Bees do not hibernate. Instead they spend the winter in a roiling, shivering mass of bees about the size of a volleyball at the center of the hive. The inside of this cluster is warm enough to keep a little brood running through the winter. The outside is cooler but closer to the honey, which the bees eat throughout the season.
This is emphatically not the time to do anything to one’s hive. Inspections are left until the spring, and beekeepers sit in their houses, staring longingly at their hives, sipping coco, waiting. It is also not recommended to move hives during the winter. If the bees break cluster, the brood and some bees can freeze to death.
Unfortunately my moving schedule did not allow me to transport my bees in the fall or spring, so I had to come up with a plan to move them in the dead of winter. Here it is, in a bit of detail, but without an outcome. I’ll have to sit and sip my coco, waiting to see if my hive survived the ordeal.
Note that my hives were pretty strong going into winter: 12 deep frames of honey in each. I would not have attempted this if they were not in such good shape.
The bees had had to be kept warm during the move, so when a bump in the road caused them to break cluster, they’d survive. That meant transporting them inside a heated vehicle. I removed the passenger seat from my truck and built a small rack out of 2-x-4-in lumber. I attached ratchet straps to the bolts that usually held the seat down.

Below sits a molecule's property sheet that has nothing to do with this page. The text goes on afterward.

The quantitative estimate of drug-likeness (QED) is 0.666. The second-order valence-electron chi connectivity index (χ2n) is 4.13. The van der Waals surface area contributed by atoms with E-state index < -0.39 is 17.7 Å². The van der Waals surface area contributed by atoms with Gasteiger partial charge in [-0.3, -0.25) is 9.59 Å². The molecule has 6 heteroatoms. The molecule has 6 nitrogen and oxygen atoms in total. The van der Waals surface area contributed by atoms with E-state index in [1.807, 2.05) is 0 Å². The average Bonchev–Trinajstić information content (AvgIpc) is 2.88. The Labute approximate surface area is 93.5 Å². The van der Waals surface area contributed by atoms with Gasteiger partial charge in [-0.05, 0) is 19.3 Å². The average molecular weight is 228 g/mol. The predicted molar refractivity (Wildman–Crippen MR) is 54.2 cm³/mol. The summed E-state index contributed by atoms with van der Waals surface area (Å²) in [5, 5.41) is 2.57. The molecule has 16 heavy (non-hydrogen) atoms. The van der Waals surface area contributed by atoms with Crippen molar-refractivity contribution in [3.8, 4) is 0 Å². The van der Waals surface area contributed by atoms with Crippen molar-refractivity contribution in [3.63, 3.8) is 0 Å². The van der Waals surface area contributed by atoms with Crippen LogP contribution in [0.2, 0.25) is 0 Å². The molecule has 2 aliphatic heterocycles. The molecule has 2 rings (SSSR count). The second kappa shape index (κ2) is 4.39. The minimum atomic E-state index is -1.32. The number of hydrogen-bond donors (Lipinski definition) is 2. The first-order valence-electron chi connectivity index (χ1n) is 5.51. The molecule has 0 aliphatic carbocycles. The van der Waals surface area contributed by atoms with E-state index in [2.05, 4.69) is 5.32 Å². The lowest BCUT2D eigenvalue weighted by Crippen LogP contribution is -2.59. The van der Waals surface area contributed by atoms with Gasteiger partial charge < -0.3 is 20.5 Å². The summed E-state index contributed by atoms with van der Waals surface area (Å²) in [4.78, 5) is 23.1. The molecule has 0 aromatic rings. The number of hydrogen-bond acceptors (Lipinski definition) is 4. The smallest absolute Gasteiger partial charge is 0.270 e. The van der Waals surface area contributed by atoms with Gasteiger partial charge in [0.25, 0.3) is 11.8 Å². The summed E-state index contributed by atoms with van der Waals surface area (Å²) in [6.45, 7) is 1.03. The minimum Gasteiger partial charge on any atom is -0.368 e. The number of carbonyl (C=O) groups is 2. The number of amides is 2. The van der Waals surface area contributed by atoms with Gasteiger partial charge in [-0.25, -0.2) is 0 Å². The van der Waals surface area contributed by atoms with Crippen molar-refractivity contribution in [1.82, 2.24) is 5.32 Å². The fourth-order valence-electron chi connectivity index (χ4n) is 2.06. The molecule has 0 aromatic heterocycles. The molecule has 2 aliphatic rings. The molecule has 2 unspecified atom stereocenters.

After a particularly warm day, I put a small square of screen in the entrance of the hives and then stapled a larger piece of screen over the front of the entire entrance. I had to use nails to hold the entrance reducer in place. I used a set of ratchet straps around each hive to keep the boxes from coming apart as we moved them into and out of the truck. Thanks to my wife, Lauren, and my new beekeeping friend, Jeanne, for the assistance!
Once in the truck, the hives were covered with a large sheet, and the ends were tucked underneath. Just in case a bee got out of both screens, it wouldn’t be loose in the cabin. I did travel with my veil on the seat next to me. I secured both hives down with seat belts and the bolt-connected ratchet straps.
I ran a small heater in the truck to warm it up before and after the hives were in place, trying to bring up their internal temperature. During the drive, I ran the heater pretty high and out of the foot-well vents to keep them warm.
My entire drive was scored with a pleasant buzzing each time I went over a bump.
Once in Madison, the hives were unloaded and wrapped. I let them sit over night before removing the entrance screens. Now we wait and see.
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